The Almighty Tantrum

Unfortunately, the “ability to reason” stage comes after the “ability to tantrum” stage … a pretty big oversight by God if you ask me. Abraham has found the almighty tantrum and, although he never get what he wants as the result of a tantrum, he still tries. A lot.

I’m reading Dr. Brazleton’s Touchpoints throughout Abe’s toddlerhood and getting a lot of good information about his developmental path and my completely unreasonable and worthless reactions to his behavior. I read a section regarding tantrums and how they’re more about validation than about the so-called focus of the tantrum. I read the importance of letting Abe know I understand his disappointment or frustration by empathizing. Sound stupid? Yes. Did I try it? Hell yes.

While folding laundry in the bedroom, Abe found the computer plug coming from the wall. He followed it all the way to the outlet and began tugging on the plug. I took a deep breath. I got down next to him and said, “Abraham, danger! That’s dangerous!” and I pulled his hands away from it. He sat, bewildered. “Mom, why would you pull me away from the one thing I want to play with?” He didn’t cry. Just stared at me. Then he went right back for the plug.
“Abraham, no sir. That’s dangerous. You may not touch that.” I pulled his hands away again. This time he got the idea I wasn’t giving up, and he got pissed. He began to scream and cry and throw his little body onto the floor repeatedly from many different positions. Ordinarily I would walk away from him, but this time I got down as low as I could and started talking to him. I was super glad no one was around to hear me saying this in a serious tone:
“I know you want that plug, Abe. And if I were you, I’d want to touch it, too. It’s such an interesting looking thing and would probably make a great toy. But that plug has electricity and that’s dangerous for babies. It could flow through your body and cause all of your body systems to short circuit and you’d die. So you can’t touch it even though I know it means more to you than anything else today because mommy doesn’t want you to die.”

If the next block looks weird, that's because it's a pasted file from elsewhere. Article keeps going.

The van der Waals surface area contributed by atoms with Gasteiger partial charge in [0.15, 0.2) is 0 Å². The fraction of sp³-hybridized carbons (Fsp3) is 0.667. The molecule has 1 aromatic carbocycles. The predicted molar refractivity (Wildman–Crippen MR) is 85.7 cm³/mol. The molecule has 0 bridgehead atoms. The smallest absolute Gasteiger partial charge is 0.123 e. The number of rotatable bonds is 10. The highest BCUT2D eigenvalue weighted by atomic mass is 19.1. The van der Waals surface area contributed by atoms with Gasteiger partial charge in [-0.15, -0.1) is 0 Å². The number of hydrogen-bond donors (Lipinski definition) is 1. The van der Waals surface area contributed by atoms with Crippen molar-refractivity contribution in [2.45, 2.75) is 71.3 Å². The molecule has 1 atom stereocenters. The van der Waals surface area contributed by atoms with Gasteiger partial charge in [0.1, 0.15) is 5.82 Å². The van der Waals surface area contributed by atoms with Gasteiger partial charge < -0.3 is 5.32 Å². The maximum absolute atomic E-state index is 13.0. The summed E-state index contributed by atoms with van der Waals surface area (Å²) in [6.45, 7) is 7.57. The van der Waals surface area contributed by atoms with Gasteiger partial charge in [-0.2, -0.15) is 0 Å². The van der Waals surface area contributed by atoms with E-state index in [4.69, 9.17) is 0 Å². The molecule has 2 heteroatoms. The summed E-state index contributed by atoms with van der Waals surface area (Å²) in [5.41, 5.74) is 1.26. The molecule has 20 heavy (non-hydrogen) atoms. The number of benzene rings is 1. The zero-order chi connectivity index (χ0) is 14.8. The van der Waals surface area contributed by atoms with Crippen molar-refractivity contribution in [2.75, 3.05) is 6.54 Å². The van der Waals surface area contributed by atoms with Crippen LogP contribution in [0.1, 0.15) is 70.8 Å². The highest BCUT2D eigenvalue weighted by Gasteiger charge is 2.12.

He still cried for another few minutes. But eventually, he came to and just stared longingly at the plug. The rest of the day I found Abraham sitting in front of the computer plug, but he never touched it again. It was as if he understood. Like it was an old flame who had moved on and gotten married. Maybe even had kids. The love was still there but he knew there was nothing he could do about it  now.
He still visits that plug today. When he’s passing by he stops to look and take a moment remembering the day he was able to touch that plug. But he’s moved on. He knows it’s best for both of them. And I’m proud of him for making the right choice.

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